The currency of Denmark is the Danish Kroner (abbreviated to kr or dkk), which is divided into 100 øre. You can import and export funds to and from Denmark without restriction although you are required to make a customs declaration if you enter or leave the country with the equivalent of more than 15,000 euros in cash. Current and deposit accounts are available from a selection of Danish banks, the biggest of which are Danske Bank, Nykredit and Nordea. Bank charges are relatively low.
Bank opening hours are frustratingly short by European standards. They are usually open between 9am and 4pm from Monday to Friday, with a 'late' opening until 6pm on Thursday nights. Banks do not open on Saturdays.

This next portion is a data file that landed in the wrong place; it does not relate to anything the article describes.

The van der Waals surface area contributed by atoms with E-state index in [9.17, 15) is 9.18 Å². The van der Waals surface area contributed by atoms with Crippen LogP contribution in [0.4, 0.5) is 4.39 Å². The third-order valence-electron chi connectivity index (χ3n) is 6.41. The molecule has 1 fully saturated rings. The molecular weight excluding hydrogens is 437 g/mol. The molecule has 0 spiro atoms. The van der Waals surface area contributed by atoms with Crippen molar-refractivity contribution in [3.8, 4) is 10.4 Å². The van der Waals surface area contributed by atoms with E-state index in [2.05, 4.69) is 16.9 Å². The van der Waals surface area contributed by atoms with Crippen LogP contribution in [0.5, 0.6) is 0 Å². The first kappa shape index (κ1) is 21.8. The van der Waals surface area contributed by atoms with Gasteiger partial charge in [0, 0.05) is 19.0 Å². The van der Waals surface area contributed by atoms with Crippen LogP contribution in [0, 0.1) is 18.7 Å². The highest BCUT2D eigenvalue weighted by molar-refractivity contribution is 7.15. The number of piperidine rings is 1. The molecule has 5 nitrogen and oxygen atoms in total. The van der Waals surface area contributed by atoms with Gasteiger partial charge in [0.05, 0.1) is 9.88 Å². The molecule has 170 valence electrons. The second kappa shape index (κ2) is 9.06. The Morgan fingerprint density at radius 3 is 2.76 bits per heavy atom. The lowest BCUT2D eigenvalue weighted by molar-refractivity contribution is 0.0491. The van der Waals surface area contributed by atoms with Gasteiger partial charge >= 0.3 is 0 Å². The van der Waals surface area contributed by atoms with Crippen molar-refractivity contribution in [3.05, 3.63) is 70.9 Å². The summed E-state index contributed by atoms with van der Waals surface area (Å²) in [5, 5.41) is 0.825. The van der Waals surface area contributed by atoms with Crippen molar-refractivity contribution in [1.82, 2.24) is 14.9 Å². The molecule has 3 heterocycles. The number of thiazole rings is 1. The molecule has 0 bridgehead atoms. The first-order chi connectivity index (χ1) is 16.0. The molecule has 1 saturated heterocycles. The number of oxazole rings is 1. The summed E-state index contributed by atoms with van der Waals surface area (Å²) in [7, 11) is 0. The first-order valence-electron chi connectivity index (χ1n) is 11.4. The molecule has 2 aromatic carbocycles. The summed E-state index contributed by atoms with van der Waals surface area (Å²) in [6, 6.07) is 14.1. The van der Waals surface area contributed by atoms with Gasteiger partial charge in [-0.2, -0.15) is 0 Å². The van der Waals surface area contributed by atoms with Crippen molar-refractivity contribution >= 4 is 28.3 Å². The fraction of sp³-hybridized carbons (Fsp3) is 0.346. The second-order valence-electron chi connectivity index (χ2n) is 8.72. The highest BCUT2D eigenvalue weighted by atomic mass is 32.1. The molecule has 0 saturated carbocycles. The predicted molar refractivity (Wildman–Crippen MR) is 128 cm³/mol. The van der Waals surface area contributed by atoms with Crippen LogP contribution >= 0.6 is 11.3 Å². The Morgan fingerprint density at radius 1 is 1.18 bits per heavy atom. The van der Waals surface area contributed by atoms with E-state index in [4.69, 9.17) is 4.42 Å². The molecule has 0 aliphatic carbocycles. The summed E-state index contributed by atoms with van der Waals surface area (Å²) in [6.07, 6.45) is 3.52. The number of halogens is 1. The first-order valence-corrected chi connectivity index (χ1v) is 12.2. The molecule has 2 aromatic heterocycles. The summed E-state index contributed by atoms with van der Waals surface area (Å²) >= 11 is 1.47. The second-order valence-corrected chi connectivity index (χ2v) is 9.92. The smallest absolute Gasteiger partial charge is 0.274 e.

All expatriates with a residence permit are able to open a bank account. When you open your bank account, you will be asked for your residence visa, a copy of your passport and a letter from your employer, confirming the amount that will be paid into your account on a regular basis. You may also be requested to provide your tenancy agreement as proof of your address.
The majority of everyday purchases are made using cash or Dankort, the Danish card payment system. It is very useful to have a Danish bank account in order to have a Dankort card, as some smaller retailers and many supermarkets are not able to process payments made using an international VISA or Mastercard. It is also common for additional charges to be levied on payments made by credit card. Personal cheques are not frequently.
ATMs are available outside banks and in major supermarkets and shopping centres and they often offer interfaces in all of the major European languages. You can use the ATMs of your own bank for free, but a charge may be made if you withdraw money from another bank's machine. Visa and Mastercard are widely accepted in hotels and restaurants throughout Denmark, and can be used in ATMs to make cash withdrawals.